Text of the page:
Note that the BusinessService and BindingTemplate approximate to a WSDL description:

Overview of WSDL to UDDI mapping


The question of how the collections/agent information should be mapped into the UDDI model is not yet resolved. The way in which one chooses to map IESR collections and services to the UDDI model surely depends on the nature of the IESR collection as an entity. If it contains only one group of services, then it maps well to the BusinessService entity in UDDI; if it contains several, it would seem to map better with the BusinessEntity.

For example, if one wishes to represent an image library in IESR, a collection which contains an OAI repository and a SRU server, the Dovey mapping would return the following:

  • businessService: Image library
    • bindingTemplate: OAI repository for image library
    • bindingTemplate: SRU server for image library

whereas a UDDI mapping following the Acme example would return:

  • businessEntity: Myself
    [is declared as parent of:]
  • businessEntity: Image library
    • businessService: OAI repository harvesting
      • bindingTemplate: Available on port 80 of machine ____ using OAI
    • businessService: OAI repository searching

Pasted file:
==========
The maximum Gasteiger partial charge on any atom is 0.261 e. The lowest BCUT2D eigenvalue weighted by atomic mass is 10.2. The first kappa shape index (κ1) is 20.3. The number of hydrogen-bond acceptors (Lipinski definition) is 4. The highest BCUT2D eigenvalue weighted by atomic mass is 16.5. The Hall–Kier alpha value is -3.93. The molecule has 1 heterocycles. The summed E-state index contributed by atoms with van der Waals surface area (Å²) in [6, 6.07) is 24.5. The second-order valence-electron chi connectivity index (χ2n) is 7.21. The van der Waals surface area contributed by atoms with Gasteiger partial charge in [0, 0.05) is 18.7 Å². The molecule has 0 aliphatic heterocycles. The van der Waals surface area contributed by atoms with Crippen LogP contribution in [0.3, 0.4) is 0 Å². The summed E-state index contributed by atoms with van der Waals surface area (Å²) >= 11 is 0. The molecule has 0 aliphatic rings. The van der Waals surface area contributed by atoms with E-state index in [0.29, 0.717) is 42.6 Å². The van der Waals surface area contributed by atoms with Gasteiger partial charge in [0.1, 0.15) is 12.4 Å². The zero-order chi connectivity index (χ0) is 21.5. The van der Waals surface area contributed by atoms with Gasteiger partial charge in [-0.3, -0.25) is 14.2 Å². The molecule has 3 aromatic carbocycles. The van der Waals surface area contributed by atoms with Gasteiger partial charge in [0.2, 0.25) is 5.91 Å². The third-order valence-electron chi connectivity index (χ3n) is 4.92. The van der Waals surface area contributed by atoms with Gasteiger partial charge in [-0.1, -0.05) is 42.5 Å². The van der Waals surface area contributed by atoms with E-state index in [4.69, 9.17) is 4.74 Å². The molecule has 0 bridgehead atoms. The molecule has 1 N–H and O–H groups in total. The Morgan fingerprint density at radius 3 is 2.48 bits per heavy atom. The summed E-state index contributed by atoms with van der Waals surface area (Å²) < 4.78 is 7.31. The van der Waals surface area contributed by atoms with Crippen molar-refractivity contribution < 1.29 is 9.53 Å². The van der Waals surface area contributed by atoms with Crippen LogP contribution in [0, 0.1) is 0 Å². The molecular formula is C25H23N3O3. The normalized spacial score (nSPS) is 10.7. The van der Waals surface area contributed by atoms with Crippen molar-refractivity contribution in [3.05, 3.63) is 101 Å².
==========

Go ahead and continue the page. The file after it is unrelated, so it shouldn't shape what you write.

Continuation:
• bindingTemplate: Available on port ___ of machine ____ using z39.50
      • bindingTemplate: Available on port ___ of machine ____ using SRU
      • bindingTemplate: Available on port ___ of machine ____ using SRW

Typically in UDDI, a businessService tends to represent a discrete function, with bindingTemplates operating as bookmark pointers to a given address, protocol and access method. However, bindingTemplates can contain a lot of information, so it would be possible to classify service functionality in the bindingTemplate. How simple would it be to search information stored in each mapping? These issues will be discussed along with other possibilities such as adaption of IESR data so that a closer but still analogous mapping could be found.